Dev Talk-Twisted Pixel Games
Deep in the fiery reaches of Austin, Texas breathes the flames of indie dev studio Twisted Pixel Games. Onlookers of this ever-growing cult may have heard of their titles which have debuted on the digital distribution servicesÂ Xbox Live Arcade and Valve’s Steam: The Maw and more recently, Splosion Man which is a XBLA exclusive. Both have met with commercial success and received favorable reviews. It’s been some time since their last performance, but Twisty P. is already looking to get their third fill with the upcoming Comic Jumper: The Adventures of Captain Smiley. Some time back, we took the opportunity to poke into CEO Michael Wilford’s brain, just because he allowed us to, and what we got was nothing short of a rainbow catastrophe. To put it bluntly, we came away slightly disturbed, but maybe that was a good thing. Read on!
Hello! Can you please introduce yourself and give a brief description on what exactly it is you do at Twisted Pixel Games?
Hi! My name is Michael Wilford, CEO of Twisted Pixel Games. I do biz dev, production, marketing, and even a little programming here and there.
What got you interested in working with video games?
I’ve been into games ever since I saw Pong and then ultimately Super Mario Bros, but I didn’t realize I could make a career out of it until I started modding Doom, which I did night and day for many months. I realized then that I wanted to make games, I just didn’t know how yet.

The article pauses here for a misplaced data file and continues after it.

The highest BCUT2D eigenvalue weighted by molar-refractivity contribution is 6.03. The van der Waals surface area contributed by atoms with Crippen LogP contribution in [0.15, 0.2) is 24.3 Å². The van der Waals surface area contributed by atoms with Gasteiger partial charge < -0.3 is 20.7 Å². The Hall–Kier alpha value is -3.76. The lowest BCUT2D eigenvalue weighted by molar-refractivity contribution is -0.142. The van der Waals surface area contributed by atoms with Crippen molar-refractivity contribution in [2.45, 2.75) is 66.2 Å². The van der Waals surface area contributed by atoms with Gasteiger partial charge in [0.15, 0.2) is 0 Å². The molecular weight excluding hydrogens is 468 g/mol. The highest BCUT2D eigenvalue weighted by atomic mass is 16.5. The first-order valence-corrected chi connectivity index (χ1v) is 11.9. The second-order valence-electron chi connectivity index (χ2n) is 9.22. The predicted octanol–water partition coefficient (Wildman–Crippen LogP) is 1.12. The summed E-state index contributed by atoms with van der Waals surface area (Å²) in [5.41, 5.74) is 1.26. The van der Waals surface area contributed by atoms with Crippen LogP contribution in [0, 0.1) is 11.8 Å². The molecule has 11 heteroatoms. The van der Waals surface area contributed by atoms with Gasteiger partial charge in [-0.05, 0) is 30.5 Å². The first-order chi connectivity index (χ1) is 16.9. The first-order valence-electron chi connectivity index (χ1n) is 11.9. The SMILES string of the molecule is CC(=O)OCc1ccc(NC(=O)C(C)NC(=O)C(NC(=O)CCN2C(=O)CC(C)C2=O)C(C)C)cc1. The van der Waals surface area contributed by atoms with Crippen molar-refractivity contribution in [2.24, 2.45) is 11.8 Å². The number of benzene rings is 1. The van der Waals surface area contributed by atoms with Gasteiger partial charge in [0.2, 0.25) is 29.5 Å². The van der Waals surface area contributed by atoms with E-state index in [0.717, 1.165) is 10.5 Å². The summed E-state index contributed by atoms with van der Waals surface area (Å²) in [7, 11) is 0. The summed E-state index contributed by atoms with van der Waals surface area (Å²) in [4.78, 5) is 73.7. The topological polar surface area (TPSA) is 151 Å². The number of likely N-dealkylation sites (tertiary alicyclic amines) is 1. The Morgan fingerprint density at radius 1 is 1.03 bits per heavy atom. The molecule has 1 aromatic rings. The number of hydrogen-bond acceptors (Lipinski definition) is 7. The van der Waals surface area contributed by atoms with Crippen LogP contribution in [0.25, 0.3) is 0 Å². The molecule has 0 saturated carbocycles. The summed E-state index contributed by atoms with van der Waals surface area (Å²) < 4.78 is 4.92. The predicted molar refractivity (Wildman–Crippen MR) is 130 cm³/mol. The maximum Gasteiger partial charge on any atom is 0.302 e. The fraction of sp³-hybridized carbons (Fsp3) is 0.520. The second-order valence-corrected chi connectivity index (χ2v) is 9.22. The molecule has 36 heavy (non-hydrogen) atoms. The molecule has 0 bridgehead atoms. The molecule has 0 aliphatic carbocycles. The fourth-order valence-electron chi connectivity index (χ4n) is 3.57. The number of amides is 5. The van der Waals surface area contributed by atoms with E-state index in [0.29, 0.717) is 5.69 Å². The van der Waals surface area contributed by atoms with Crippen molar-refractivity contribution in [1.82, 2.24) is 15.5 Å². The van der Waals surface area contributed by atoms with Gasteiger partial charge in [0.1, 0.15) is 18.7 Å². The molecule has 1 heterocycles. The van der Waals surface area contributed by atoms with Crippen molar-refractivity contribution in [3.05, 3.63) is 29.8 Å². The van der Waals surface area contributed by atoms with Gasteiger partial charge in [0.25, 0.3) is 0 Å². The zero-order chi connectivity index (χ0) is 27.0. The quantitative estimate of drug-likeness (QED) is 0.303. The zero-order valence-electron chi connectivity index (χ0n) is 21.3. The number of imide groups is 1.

Twisted Pixel Games sure make some twisted games with lots of them pixels. It’s bonkers! Where do you guys get the inspiration for this kind of stuff? Does the look of your games necessarily dictate on how diverse you want to make them play?
Hahah, thanks! Most of the time, our ideas for the gameplay come first, followed by ideas for the art style. Usually when we’re riffing on “what would be cool” we end up getting an image in our head of what the game would look like. Our art director, Dave Leung, is a master at breathing life into concepts. The game ideas themselves come from everywhere. Typically they start with something we find hilarious and we keep tacking ideas onto them until they become ridiculous.
What was one of the hardest things you ever had to contend with while working on a project? Have you ever had one of those days where someone busts into your cubicle, shouting on the top of their lungs and say, “Mike, this can’t work! You’ve crossed the line, and God isn’t pleased about it!”
I wish! That’d be awesome! Like if we designed something too awesome for the laws of physics to contain, and we’re in danger of tearing a rift in space, Star Trek style. And we shout down to our lead programmer Scotty to tell him to make it work anyway, and then he does and the Borg show up… and Whoopi Goldberg. No, sadly, that has never happened. Yet!
What was it like working on ‘Splosion Man compared to your previous work? Lots of similarities drawn or very much different from the get go?